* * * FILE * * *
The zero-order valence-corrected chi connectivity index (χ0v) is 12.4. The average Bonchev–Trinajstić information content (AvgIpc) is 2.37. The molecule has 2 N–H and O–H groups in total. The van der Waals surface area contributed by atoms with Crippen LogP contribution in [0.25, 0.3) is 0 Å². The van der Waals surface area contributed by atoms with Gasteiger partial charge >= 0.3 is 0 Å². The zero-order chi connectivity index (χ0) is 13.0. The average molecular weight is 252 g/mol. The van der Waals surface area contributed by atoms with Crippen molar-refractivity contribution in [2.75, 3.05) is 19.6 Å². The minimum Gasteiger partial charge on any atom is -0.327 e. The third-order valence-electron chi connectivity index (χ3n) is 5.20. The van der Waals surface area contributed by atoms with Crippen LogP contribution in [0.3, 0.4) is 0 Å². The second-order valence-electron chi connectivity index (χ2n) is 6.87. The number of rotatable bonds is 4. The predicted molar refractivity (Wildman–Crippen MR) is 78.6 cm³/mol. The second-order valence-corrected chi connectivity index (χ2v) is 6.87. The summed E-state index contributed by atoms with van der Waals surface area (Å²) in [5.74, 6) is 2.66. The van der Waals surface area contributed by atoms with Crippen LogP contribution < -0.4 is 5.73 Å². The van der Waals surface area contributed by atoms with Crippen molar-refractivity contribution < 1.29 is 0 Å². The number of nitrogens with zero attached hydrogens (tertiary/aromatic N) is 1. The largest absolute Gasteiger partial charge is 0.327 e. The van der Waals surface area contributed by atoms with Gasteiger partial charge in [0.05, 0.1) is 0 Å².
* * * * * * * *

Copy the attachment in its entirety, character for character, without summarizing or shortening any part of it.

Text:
The zero-order valence-corrected chi connectivity index (χ0v) is 12.4. The average Bonchev–Trinajstić information content (AvgIpc) is 2.37. The molecule has 2 N–H and O–H groups in total. The van der Waals surface area contributed by atoms with Crippen LogP contribution in [0.25, 0.3) is 0 Å². The van der Waals surface area contributed by atoms with Gasteiger partial charge >= 0.3 is 0 Å². The zero-order chi connectivity index (χ0) is 13.0. The average molecular weight is 252 g/mol. The van der Waals surface area contributed by atoms with Crippen molar-refractivity contribution in [2.75, 3.05) is 19.6 Å². The minimum Gasteiger partial charge on any atom is -0.327 e. The third-order valence-electron chi connectivity index (χ3n) is 5.20. The van der Waals surface area contributed by atoms with Crippen LogP contribution in [0.3, 0.4) is 0 Å². The second-order valence-electron chi connectivity index (χ2n) is 6.87. The number of rotatable bonds is 4. The predicted molar refractivity (Wildman–Crippen MR) is 78.6 cm³/mol. The second-order valence-corrected chi connectivity index (χ2v) is 6.87. The summed E-state index contributed by atoms with van der Waals surface area (Å²) in [5.74, 6) is 2.66. The van der Waals surface area contributed by atoms with Crippen LogP contribution < -0.4 is 5.73 Å². The van der Waals surface area contributed by atoms with Crippen molar-refractivity contribution < 1.29 is 0 Å². The number of nitrogens with zero attached hydrogens (tertiary/aromatic N) is 1. The largest absolute Gasteiger partial charge is 0.327 e. The van der Waals surface area contributed by atoms with Gasteiger partial charge in [0.05, 0.1) is 0 Å².